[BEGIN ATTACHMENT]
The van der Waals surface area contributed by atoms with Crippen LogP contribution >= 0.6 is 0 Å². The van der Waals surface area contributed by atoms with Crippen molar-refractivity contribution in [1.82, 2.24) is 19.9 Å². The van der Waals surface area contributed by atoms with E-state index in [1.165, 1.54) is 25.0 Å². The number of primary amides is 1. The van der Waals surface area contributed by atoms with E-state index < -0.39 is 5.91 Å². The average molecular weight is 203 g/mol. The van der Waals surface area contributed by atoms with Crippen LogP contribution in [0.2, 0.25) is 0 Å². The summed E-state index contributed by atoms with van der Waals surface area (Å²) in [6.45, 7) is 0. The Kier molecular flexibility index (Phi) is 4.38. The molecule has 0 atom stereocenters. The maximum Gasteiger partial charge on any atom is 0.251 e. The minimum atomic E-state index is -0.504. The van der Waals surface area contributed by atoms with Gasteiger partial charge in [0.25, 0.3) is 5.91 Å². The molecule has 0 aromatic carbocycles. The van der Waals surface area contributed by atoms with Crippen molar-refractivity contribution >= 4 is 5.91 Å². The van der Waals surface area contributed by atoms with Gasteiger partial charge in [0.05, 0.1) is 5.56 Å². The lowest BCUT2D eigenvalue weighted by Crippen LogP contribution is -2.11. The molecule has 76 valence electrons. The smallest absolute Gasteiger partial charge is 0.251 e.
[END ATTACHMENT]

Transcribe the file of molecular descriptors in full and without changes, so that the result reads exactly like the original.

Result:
The van der Waals surface area contributed by atoms with Crippen LogP contribution >= 0.6 is 0 Å². The van der Waals surface area contributed by atoms with Crippen molar-refractivity contribution in [1.82, 2.24) is 19.9 Å². The van der Waals surface area contributed by atoms with E-state index in [1.165, 1.54) is 25.0 Å². The number of primary amides is 1. The van der Waals surface area contributed by atoms with E-state index < -0.39 is 5.91 Å². The average molecular weight is 203 g/mol. The van der Waals surface area contributed by atoms with Crippen LogP contribution in [0.2, 0.25) is 0 Å². The summed E-state index contributed by atoms with van der Waals surface area (Å²) in [6.45, 7) is 0. The Kier molecular flexibility index (Phi) is 4.38. The molecule has 0 atom stereocenters. The maximum Gasteiger partial charge on any atom is 0.251 e. The minimum atomic E-state index is -0.504. The van der Waals surface area contributed by atoms with Gasteiger partial charge in [0.25, 0.3) is 5.91 Å². The molecule has 0 aromatic carbocycles. The van der Waals surface area contributed by atoms with Crippen molar-refractivity contribution >= 4 is 5.91 Å². The van der Waals surface area contributed by atoms with Gasteiger partial charge in [0.05, 0.1) is 5.56 Å². The lowest BCUT2D eigenvalue weighted by Crippen LogP contribution is -2.11. The molecule has 76 valence electrons. The smallest absolute Gasteiger partial charge is 0.251 e.